Ultimately there’s no getting around the fact that X-Men Apocalypse is a disappointment. It lacks the freshness of First Class, the relentless pace of Days of Future Past, the restraint of The Wolverine and the novelty of the first two X-Men movies. It’s better than The Last Stand and X-Men Origins: Wolverine, which is hardly high praise, but does mean its worth a watch if you’re an X-Men fan. If you can get over the sub-par visual presentation and long stretches of wasted villainous screen time (Oh that’s right, I haven’t even mentioned a 15 minute detour the movie takes in the middle somewhere that is on an Iron Man 2 level in terms of pointless plot derailment), you may find a rather fun movie that provides just enough “oooh” moments to carry you through to the end credits. It’s almost a bad movie, but it isn’t.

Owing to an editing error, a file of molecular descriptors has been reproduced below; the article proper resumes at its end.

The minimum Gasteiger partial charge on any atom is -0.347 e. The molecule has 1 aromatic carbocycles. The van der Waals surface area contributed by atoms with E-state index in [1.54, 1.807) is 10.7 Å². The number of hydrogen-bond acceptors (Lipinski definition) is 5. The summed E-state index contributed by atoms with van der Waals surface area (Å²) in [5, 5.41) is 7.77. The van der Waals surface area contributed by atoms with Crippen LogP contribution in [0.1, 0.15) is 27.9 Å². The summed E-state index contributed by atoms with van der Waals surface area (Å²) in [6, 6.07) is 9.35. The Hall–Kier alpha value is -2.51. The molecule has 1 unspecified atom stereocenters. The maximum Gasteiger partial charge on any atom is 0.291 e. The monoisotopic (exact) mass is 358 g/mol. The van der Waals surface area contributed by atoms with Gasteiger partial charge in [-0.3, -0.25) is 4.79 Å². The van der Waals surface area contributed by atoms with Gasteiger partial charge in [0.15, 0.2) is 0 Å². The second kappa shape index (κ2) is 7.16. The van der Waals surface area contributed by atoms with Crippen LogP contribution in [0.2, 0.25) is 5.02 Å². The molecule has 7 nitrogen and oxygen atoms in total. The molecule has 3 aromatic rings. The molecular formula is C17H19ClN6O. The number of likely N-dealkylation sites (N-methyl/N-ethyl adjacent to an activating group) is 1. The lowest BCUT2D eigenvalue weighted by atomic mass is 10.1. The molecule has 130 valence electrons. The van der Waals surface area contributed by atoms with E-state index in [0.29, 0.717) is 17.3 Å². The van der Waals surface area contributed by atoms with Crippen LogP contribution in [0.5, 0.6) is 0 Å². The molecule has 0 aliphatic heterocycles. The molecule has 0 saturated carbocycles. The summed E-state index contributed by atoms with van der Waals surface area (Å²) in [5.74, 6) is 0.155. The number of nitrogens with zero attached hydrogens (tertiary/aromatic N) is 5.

Although I must finish on a negative note. Would it kill you, Twentieth Century Fox, to give Jubilee one scene where she actually gets to use her powers? Just one? Supposedly the next X-Men film is set in the 1990s, so she’d better be back in her full Animated Series glory, or I swear…

 2.

THE VERDICT

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Good:
Some great individual scenes, provides isolated pieces of closure, McAvoy always good to watch
Bad:
Strangely poor visuals, retreads too much familiar ground, messy pacing
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3 VsS O L I D